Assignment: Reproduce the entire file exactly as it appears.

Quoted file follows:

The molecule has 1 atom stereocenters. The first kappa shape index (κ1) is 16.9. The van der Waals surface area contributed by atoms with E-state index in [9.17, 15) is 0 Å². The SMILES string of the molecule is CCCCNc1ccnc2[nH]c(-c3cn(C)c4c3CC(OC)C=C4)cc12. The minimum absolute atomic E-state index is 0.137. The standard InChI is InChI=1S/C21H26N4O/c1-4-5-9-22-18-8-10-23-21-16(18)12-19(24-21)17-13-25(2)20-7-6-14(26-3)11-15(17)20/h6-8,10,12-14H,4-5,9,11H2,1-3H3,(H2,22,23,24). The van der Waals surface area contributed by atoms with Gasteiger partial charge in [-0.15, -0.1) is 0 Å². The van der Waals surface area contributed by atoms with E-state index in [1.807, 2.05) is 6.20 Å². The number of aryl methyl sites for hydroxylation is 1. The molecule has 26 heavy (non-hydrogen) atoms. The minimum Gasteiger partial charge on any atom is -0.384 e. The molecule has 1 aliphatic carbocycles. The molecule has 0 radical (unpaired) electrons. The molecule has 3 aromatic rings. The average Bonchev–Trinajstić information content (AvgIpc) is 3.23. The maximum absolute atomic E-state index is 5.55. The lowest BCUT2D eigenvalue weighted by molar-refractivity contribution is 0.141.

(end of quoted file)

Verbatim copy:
The molecule has 1 atom stereocenters. The first kappa shape index (κ1) is 16.9. The van der Waals surface area contributed by atoms with E-state index in [9.17, 15) is 0 Å². The SMILES string of the molecule is CCCCNc1ccnc2[nH]c(-c3cn(C)c4c3CC(OC)C=C4)cc12. The minimum absolute atomic E-state index is 0.137. The standard InChI is InChI=1S/C21H26N4O/c1-4-5-9-22-18-8-10-23-21-16(18)12-19(24-21)17-13-25(2)20-7-6-14(26-3)11-15(17)20/h6-8,10,12-14H,4-5,9,11H2,1-3H3,(H2,22,23,24). The van der Waals surface area contributed by atoms with Gasteiger partial charge in [-0.15, -0.1) is 0 Å². The van der Waals surface area contributed by atoms with E-state index in [1.807, 2.05) is 6.20 Å². The number of aryl methyl sites for hydroxylation is 1. The molecule has 26 heavy (non-hydrogen) atoms. The minimum Gasteiger partial charge on any atom is -0.384 e. The molecule has 1 aliphatic carbocycles. The molecule has 0 radical (unpaired) electrons. The molecule has 3 aromatic rings. The average Bonchev–Trinajstić information content (AvgIpc) is 3.23. The maximum absolute atomic E-state index is 5.55. The lowest BCUT2D eigenvalue weighted by molar-refractivity contribution is 0.141.